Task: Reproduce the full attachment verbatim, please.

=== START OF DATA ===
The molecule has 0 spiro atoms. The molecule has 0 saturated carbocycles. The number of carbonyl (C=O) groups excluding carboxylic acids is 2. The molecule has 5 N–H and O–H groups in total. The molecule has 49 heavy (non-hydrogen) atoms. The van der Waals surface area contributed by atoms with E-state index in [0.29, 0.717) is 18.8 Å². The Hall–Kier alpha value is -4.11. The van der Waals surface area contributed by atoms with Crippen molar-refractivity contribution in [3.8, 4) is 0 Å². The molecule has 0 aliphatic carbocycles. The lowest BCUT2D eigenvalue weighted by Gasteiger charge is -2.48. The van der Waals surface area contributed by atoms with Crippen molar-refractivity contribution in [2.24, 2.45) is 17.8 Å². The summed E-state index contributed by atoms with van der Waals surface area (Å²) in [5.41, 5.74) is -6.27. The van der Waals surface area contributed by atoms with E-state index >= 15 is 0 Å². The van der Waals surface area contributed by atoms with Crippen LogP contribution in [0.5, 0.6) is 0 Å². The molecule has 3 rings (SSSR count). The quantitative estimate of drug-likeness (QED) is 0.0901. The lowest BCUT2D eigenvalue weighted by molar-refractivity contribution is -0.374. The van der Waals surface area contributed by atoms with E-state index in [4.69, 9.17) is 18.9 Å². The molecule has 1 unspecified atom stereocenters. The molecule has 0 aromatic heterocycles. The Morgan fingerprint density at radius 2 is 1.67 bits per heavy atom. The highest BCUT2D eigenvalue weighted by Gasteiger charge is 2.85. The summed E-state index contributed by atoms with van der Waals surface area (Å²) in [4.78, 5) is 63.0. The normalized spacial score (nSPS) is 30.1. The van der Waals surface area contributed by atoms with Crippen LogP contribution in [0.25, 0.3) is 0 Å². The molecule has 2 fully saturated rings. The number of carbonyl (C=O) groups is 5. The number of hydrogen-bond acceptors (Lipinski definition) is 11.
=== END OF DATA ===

The molecule has 0 spiro atoms. The molecule has 0 saturated carbocycles. The number of carbonyl (C=O) groups excluding carboxylic acids is 2. The molecule has 5 N–H and O–H groups in total. The molecule has 49 heavy (non-hydrogen) atoms. The van der Waals surface area contributed by atoms with E-state index in [0.29, 0.717) is 18.8 Å². The Hall–Kier alpha value is -4.11. The van der Waals surface area contributed by atoms with Crippen molar-refractivity contribution in [3.8, 4) is 0 Å². The molecule has 0 aliphatic carbocycles. The lowest BCUT2D eigenvalue weighted by Gasteiger charge is -2.48. The van der Waals surface area contributed by atoms with Crippen molar-refractivity contribution in [2.24, 2.45) is 17.8 Å². The summed E-state index contributed by atoms with van der Waals surface area (Å²) in [5.41, 5.74) is -6.27. The van der Waals surface area contributed by atoms with E-state index >= 15 is 0 Å². The van der Waals surface area contributed by atoms with Crippen LogP contribution in [0.5, 0.6) is 0 Å². The molecule has 3 rings (SSSR count). The quantitative estimate of drug-likeness (QED) is 0.0901. The lowest BCUT2D eigenvalue weighted by molar-refractivity contribution is -0.374. The van der Waals surface area contributed by atoms with E-state index in [4.69, 9.17) is 18.9 Å². The molecule has 1 unspecified atom stereocenters. The molecule has 0 aromatic heterocycles. The Morgan fingerprint density at radius 2 is 1.67 bits per heavy atom. The highest BCUT2D eigenvalue weighted by Gasteiger charge is 2.85. The summed E-state index contributed by atoms with van der Waals surface area (Å²) in [4.78, 5) is 63.0. The normalized spacial score (nSPS) is 30.1. The van der Waals surface area contributed by atoms with Crippen LogP contribution in [0.25, 0.3) is 0 Å². The molecule has 2 fully saturated rings. The number of carbonyl (C=O) groups is 5. The number of hydrogen-bond acceptors (Lipinski definition) is 11.